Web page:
Andrew Samuel wrote me the letter in response to my letter to Faye L. Chapman, executive legal counsel at Washington Mutual. In his letter, he invited me to call him if I had any questions.
Last week, I phoned his office. His secretary, however, informed me that he was on the phone with another customer. She asked for my phone number, but I really didn't want him calling me back on my cell phone while I'm grocery shopping or something, so I asked his email address. She gave it to me. I won't post it here, because that would seem malicious. But if you would like to email Mr. Samuel, please feel free to email me.
Here is the email I sent him. It has been over a week and I have not received a response.
I recently wrote Faye Chapman regarding an incident of fraud against my grandma's Washington Mutual checking account (Forgery Case #200602xxxxx.) You were kind enough to write my grandma in answer to my letter and invite her to contact you with any further questions. My grandma shared the letter with me and I tried to phone you today with some further questions we have. However, you were unavailable and, at my request, I was provided your email address. I'm writing on behalf of my grandma with some follow-up questions.
You note in the letter that you can only communicate regarding particulars of her account with her individually. None of my questions involve private details related to her account, so I hope you will find no obstacle to responding to these questions.
1. Washington Mutual paid funds out of my grandmother's checking account because a fraudulent telemarketing company ("the merchant") printed up a check with her account information on it. She never signed or saw the check. Although you state in your letter that she authorized the transaction, she did not authorize it according to the terms presented to her by the merchant in portions of the transaction not recorded, which disguised the fact that a demand draft would be drawn up and money taken from her account.
The company itself, I have learned, is being investigated by the state of Wisconsin and Canadian authorities. In my letter, I asked why Wamu would ever cash such a check? You wrote, "Washington Mutual Bank honored the items because they are negotiable instruments according to the Uniform Commercial Code 3104."
My question: is Wamu legally obligated to honor such items? In cases where the authorization is questionable and the instrument originates from a company with a public record of questionable practices, can a bank refuse to honor such an instrument?
2. I contacted Bank of America and asked one of their agents if they cash these kind of checks. He said that they do, but with certain known discreditable merchants, they immediately credit back the customer's account without any request even being necessary from the account holder. Another person whose mother-in-law was victimized in a scheme similar to the one that target my grandmother informed me that Wachovia, where his mother-in-law's account is held, immediately refunded the $498 taken from her account when they brought it to their attention.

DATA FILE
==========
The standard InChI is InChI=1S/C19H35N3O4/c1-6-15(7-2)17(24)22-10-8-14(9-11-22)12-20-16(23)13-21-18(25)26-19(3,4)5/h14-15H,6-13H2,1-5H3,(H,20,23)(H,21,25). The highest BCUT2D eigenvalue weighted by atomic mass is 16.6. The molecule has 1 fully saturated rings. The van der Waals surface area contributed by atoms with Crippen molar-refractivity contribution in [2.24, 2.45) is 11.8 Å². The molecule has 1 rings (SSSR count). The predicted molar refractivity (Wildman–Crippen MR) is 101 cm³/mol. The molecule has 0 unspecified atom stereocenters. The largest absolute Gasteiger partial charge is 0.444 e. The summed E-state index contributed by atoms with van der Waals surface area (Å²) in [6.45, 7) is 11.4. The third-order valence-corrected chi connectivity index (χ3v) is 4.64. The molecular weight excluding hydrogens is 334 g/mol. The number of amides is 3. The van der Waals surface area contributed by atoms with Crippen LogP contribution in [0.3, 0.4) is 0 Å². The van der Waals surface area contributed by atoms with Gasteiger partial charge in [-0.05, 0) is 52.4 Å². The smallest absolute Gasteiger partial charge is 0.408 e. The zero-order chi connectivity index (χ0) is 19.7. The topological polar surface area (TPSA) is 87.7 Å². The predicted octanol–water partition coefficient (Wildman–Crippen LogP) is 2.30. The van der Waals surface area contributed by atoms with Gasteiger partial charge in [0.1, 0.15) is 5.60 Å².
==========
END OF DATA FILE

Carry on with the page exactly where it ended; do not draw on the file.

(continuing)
In your letter, you write, "The Forgery Department is very familiar with the different telemarketing companies, and knows which ones provide a recording of the verbal authorization." Cursory research on my part revealed that the merchant in question in my grandma's case has a public history of senior fraud. See, for instance:
Given these facts, why wouldn't Washington Mutual question the validity of the authorization or follow a policy like Bank of America or Wachovia to protect your account holders?
3. You note in your letter that my grandma should be receiving two refunds for checks cashed against her account. She has not seen either of these refunds and when I have talked with the customer support company, Client Care Relations, I get a different answer every time.
Can you give me the name and phone number of the contact with whom you spoke at Client Care Relations so that I can obtain definitive information on the status of her refunds? My suspicion is that the puported refunds are merely a diversion to get my grandma and Washington Mutual to go away.
4. In your letter, you state that my grandmother authorized one of the fraudulent merchants to write a check against her account by answering "yes" when she was asked "is Orange City, CA where the account is held?" Is getting an account holder to verbally confirm the location of their local Wamu branch sufficient authorization for anyone to write a check against your customer's account?
5. On the advice of someone with whom I discussed this matter, my grandmother and I would like if possible to initiate an R-10 chargeback against each of the unauthorized demand drafts presented against my grandma's account. Can we do this? If so, how can we do so?
6. If a chargeback is not possible, I'd like to again request Washington Mutual reimburse my grandmother for the unauthorized demand drafts cashed against her account. In making this request, I acknowledge the reason why Washington Mutual refused her initial fraud claim. In making this second appeal, I ask you to reimburse her not because the payment Washington Mutual was unauthorized but as an act of good faith and positive customer relations consistent with the practices of Bank of America and Wachovia and, I hope, Washington Mutual itself.
Thank you again for your time and attention.